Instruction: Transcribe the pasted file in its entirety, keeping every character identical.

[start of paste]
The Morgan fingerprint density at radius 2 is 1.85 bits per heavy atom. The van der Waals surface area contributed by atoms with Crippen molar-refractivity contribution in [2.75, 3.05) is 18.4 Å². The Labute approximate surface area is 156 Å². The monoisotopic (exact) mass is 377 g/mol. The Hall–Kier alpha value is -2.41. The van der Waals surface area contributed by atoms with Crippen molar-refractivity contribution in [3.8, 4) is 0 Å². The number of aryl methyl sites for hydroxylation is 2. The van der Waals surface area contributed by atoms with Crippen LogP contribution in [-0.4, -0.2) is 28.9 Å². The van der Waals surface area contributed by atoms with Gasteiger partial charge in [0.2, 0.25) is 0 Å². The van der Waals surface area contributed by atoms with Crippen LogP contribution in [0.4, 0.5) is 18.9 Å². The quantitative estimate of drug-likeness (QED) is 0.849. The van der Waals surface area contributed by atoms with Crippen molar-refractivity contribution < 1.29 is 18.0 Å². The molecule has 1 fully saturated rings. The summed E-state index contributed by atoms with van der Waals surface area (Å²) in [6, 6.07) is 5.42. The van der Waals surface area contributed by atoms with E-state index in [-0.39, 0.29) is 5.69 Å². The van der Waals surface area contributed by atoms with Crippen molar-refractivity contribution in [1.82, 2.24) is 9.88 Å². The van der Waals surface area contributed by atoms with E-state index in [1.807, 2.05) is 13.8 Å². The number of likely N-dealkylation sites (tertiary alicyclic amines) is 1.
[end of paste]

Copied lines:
The Morgan fingerprint density at radius 2 is 1.85 bits per heavy atom. The van der Waals surface area contributed by atoms with Crippen molar-refractivity contribution in [2.75, 3.05) is 18.4 Å². The Labute approximate surface area is 156 Å². The monoisotopic (exact) mass is 377 g/mol. The Hall–Kier alpha value is -2.41. The van der Waals surface area contributed by atoms with Crippen molar-refractivity contribution in [3.8, 4) is 0 Å². The number of aryl methyl sites for hydroxylation is 2. The van der Waals surface area contributed by atoms with Crippen LogP contribution in [-0.4, -0.2) is 28.9 Å². The van der Waals surface area contributed by atoms with Gasteiger partial charge in [0.2, 0.25) is 0 Å². The van der Waals surface area contributed by atoms with Crippen LogP contribution in [0.4, 0.5) is 18.9 Å². The quantitative estimate of drug-likeness (QED) is 0.849. The van der Waals surface area contributed by atoms with Crippen molar-refractivity contribution < 1.29 is 18.0 Å². The molecule has 1 fully saturated rings. The summed E-state index contributed by atoms with van der Waals surface area (Å²) in [6, 6.07) is 5.42. The van der Waals surface area contributed by atoms with E-state index in [-0.39, 0.29) is 5.69 Å². The van der Waals surface area contributed by atoms with Crippen molar-refractivity contribution in [1.82, 2.24) is 9.88 Å². The van der Waals surface area contributed by atoms with E-state index in [1.807, 2.05) is 13.8 Å². The number of likely N-dealkylation sites (tertiary alicyclic amines) is 1.